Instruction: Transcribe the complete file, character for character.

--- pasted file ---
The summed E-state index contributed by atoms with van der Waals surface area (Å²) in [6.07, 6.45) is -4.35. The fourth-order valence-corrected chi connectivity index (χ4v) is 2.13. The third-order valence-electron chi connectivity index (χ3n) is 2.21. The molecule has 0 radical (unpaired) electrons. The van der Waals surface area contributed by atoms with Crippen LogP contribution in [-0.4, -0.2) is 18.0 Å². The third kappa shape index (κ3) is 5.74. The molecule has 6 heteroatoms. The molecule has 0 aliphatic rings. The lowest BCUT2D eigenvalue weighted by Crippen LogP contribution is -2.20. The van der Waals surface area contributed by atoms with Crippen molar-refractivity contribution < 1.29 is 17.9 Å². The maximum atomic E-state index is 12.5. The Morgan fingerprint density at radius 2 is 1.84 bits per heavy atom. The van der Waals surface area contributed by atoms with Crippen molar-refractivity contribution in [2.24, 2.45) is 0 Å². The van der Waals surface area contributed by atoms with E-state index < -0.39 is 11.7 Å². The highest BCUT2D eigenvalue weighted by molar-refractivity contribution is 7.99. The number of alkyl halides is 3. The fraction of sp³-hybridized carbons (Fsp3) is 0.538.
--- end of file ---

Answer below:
The summed E-state index contributed by atoms with van der Waals surface area (Å²) in [6.07, 6.45) is -4.35. The fourth-order valence-corrected chi connectivity index (χ4v) is 2.13. The third-order valence-electron chi connectivity index (χ3n) is 2.21. The molecule has 0 radical (unpaired) electrons. The van der Waals surface area contributed by atoms with Crippen LogP contribution in [-0.4, -0.2) is 18.0 Å². The third kappa shape index (κ3) is 5.74. The molecule has 6 heteroatoms. The molecule has 0 aliphatic rings. The lowest BCUT2D eigenvalue weighted by Crippen LogP contribution is -2.20. The van der Waals surface area contributed by atoms with Crippen molar-refractivity contribution < 1.29 is 17.9 Å². The maximum atomic E-state index is 12.5. The Morgan fingerprint density at radius 2 is 1.84 bits per heavy atom. The van der Waals surface area contributed by atoms with Crippen molar-refractivity contribution in [2.24, 2.45) is 0 Å². The van der Waals surface area contributed by atoms with E-state index < -0.39 is 11.7 Å². The highest BCUT2D eigenvalue weighted by molar-refractivity contribution is 7.99. The number of alkyl halides is 3. The fraction of sp³-hybridized carbons (Fsp3) is 0.538.